Jonas Hentati Sundberg
My research focuses on the social and ecological dynamics influencing forage fish in marine ecosystems. More specifically, I investigate how commercial fisheries and marine top predators (seabirds) affect and are affected by changes in forage fish populations. Forage fish play a key role in marine ecosystems by transferring energy from primary production to top predators. They also play a crucial role in global human nutrition by constituting 30% of the world’s fisheries landings. I base my research on a social-ecological systems (SES) approach, where I combine ecological science with social science and where the use of cutting-edge research technologies is imperative.
My research provides the much-needed knowledge base and decision support for ecosystem-based management (EBM) of forage fish, which in contrast to traditional, sectorial management can handle complex relationships and trade-offs and thereby be better equipped for achieving sustainability in a dynamic and changing world. My planned research specifically targets the following 4 areas:
- Unmanned Surface Vessel (USV) based technology for data collection. USVs – marine drones – can revolutionize how we gather knowledge on fish stocks and marine ecosystems. I will continue my pioneering efforts in developing drone technology. As a scientific leader for one of the annual expeditions with SLU’s research vessel R/V Svea, I will develop benchmarking procedures for integrating drone and research vessel data. Drones are cheap to operate and can dramatically increase data collection efforts.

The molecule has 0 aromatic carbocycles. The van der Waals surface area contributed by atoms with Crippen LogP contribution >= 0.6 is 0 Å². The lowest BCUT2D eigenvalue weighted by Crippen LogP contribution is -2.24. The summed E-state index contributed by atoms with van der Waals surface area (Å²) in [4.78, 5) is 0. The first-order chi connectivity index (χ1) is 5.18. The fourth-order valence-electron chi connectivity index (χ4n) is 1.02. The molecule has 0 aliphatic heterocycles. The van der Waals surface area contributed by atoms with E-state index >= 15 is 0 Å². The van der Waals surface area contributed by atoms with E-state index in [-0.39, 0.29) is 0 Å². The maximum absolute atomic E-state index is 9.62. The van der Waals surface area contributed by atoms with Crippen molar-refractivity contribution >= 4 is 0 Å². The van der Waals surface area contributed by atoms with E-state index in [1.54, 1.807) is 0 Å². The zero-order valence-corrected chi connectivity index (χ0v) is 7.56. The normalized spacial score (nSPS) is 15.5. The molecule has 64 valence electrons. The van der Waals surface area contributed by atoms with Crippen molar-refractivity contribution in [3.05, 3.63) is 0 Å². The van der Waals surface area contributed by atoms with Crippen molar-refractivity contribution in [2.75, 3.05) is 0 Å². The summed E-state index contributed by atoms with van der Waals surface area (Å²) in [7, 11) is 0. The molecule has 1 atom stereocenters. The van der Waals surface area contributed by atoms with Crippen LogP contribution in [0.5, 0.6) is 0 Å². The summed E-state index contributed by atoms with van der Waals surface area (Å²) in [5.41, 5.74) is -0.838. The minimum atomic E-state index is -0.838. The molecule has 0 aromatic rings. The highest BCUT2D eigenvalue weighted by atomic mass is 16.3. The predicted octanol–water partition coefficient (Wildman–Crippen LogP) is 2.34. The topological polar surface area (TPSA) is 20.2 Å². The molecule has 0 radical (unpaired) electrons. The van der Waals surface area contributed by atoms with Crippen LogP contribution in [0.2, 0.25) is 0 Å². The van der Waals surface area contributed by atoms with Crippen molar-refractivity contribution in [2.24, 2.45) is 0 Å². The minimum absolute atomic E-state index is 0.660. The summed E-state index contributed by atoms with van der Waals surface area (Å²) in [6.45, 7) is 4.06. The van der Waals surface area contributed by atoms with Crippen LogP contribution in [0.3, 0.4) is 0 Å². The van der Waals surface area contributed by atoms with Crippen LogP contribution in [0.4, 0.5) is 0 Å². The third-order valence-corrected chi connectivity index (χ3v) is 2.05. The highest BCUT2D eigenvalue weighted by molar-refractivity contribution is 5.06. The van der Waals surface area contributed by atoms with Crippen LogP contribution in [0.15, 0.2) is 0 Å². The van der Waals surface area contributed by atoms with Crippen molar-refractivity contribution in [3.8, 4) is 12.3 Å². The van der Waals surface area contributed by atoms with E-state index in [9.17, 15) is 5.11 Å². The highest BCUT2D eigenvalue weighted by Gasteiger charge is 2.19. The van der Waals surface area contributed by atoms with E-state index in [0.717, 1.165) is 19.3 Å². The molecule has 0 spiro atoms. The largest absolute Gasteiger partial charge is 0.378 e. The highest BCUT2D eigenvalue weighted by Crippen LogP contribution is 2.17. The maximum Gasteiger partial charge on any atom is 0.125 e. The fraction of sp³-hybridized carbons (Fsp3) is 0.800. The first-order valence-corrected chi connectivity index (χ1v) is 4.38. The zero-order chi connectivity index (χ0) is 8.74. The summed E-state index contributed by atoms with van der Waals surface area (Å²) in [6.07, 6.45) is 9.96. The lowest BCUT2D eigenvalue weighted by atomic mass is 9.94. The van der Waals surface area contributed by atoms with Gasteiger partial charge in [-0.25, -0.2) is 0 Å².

- Automated and non-invasive data acquisition systems for top-predators. Top-predators are valuable indicators of ecosystem health. I have studied common murres in the Baltic Sea since 2001, increasingly by using innovative research methods such as artificial breeding ledges with camera surveillance. I will continue developing such automated and non-invasive data acquisition systems for seabird ecology.
- Artificial Intelligence for processing of big data. The USV data collection as well as the automated systems for seabirds generates massive amounts of data that is unrealistic to process with traditional statistical methods. Therefore, I work with AI Sweden at the to develop machine learning algorithms. Automated data acquisition systems in combination with AI accelerated data analysis in the lab as well as onboard research vessels and USVs can provide a knowledge base for a dynamic, real-time based EBM.
- Knowledge and tools for solving management trade-offs. Developing EBM is a key to handle trade-offs between top-predator conservation and forage fisheries. To this end, I have developed a bio-energetic framework for estimating the forage fish requirement for top predators in relation to fisheries management. My current focus is to generalize this work to any marine top-predator, which will be executed through collaborating with international colleagues on empirical meta-analyses, further bio-energetic modelling and USV deployments in additional ecosystems.
In summary, my forthcoming research will provide the basis for a knowledge intensive EBM of forage fish. My research will be fundamental for understanding the dynamics of marine SES, for acquiring timely and accurate data on ecosystem health and for solving management trade-offs. My research will thereby contribute to a sustainable future for the world’s oceans, where management of forage fish ensures both their role in the ecosystem and their important contribution to human populations worldwide.